Here is the dilemma faced by many employees who have “hidden” or “invisible” disabilities: Are you better off disclosing the existence of a disability or illness to your employer in order to qualify for workplace accommodations or will that open the door to discrimination?
This is a tricky task that very much depends on individual circumstances. Workplace discrimination on the basis of disability or illness is illegal in NSW. But that doesn’t mean it does not happen. And people with disabilities generally want to work and must work, just like everyone else.
How should you make this decision? A little background may be helpful and some expert legal advice can make an important difference.
Do I have to disclose my illness or disability?
First of all, it is important to remember that, even though you may be acutely aware of your health issues, they may not be obvious to anyone else. Among the most common invisible disabilities are psychiatric disabilities, HIV/AIDS, diabetes and chronic fatigue syndrome, among others.
The general rule, arising from laws protecting the privacy of personal information, is that you need not divulge information about a disability or illness to your employer or a prospective employer. The major exception is for conditions that relate to your ability to perform the normal duties of the job.
What if I choose not to disclose?
If you are untruthful on your application about your ability to do a job, you may end up being dismissed. The laws protecting privacy and prohibiting discrimination on the basis of disability are no protection from this.
From a practical perspective, if you fail to disclose a pre-existing injury or illness that might affect your ability to perform the normal duties of a job, you may be ineligible for workers’ compensation if your condition recurs or gets worse because of your employment. You can also hardly ask for reasonable accommodations for a condition that may periodically make it difficult for you to perform ancillary job functions unless you disclose the underlying condition.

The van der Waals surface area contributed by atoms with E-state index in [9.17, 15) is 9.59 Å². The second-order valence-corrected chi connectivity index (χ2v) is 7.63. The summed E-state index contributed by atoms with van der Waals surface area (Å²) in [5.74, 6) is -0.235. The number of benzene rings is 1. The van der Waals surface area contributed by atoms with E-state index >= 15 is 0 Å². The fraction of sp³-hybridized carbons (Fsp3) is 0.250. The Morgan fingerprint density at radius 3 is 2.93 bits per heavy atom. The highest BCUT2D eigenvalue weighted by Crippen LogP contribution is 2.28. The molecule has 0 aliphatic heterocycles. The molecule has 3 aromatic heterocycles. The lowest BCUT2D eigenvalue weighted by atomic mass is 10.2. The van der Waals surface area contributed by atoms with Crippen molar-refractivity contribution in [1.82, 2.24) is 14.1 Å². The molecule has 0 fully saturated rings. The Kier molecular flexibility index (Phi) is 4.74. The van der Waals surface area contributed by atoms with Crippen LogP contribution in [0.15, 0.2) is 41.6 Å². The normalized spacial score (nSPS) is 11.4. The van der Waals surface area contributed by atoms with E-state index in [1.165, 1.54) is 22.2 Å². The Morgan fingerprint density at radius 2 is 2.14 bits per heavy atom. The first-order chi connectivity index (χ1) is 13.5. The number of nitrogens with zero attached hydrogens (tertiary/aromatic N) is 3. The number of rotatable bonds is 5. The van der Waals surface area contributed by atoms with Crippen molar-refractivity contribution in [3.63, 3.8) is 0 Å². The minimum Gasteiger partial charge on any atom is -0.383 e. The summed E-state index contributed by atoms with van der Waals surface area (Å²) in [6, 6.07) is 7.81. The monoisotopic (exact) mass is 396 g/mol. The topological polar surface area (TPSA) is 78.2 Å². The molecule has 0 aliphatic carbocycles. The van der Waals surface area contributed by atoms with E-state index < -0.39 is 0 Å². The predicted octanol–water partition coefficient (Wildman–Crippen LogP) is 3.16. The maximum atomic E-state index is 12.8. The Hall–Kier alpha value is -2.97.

If you err on the side of nondisclosure, the law may not offer much help if you suffer adverse consequences. If you err on the side of disclosure, however, an unscrupulous employer could ignore the law and refuse to consider you for a position, make life so difficult or unpleasant that you eventually quit, or even fire you. Then you need a lawyer.
What if I do disclose a disability or illness, but end up being discriminated against?
Spotting disability discrimination is not always easy. Discrimination can be direct, as when an employer does something overt. It may also be indirect, as when an employer imposes a condition or requirement that appears to affect everybody equally, but effectively disadvantages only people with a particular condition.
An employer may also be guilty of disability discrimination if it fails to intervene in or correct the discriminatory behaviour of a co-worker. The same may be true if pre-employment inquiries target only particular applicants – for example if a prospective employer asks only applicants who appear to be overweight whether they have a family history of diabetes.
On the other hand, some forms of discrimination are entirely legal. An employer may decline to hire or dismiss someone who cannot perform essential tasks of the job or if making special adjustments would cause unjustifiable hardship on the business. An employer may also make health or disability-based employment decisions for legitimate safety reasons. The decision may be motivated by concern for the employee, co-workers or customers. It can be a close question whether the employer’s conduct is prohibited by law or not.
If you have questions about the pros and cons of disclosing your disability to your employer and the risk or reality of discrimination, please call the attorneys at Owen Hodge Lawyers to schedule a consultation. Our phone number is 1800 770 780, and we look forward to working with you.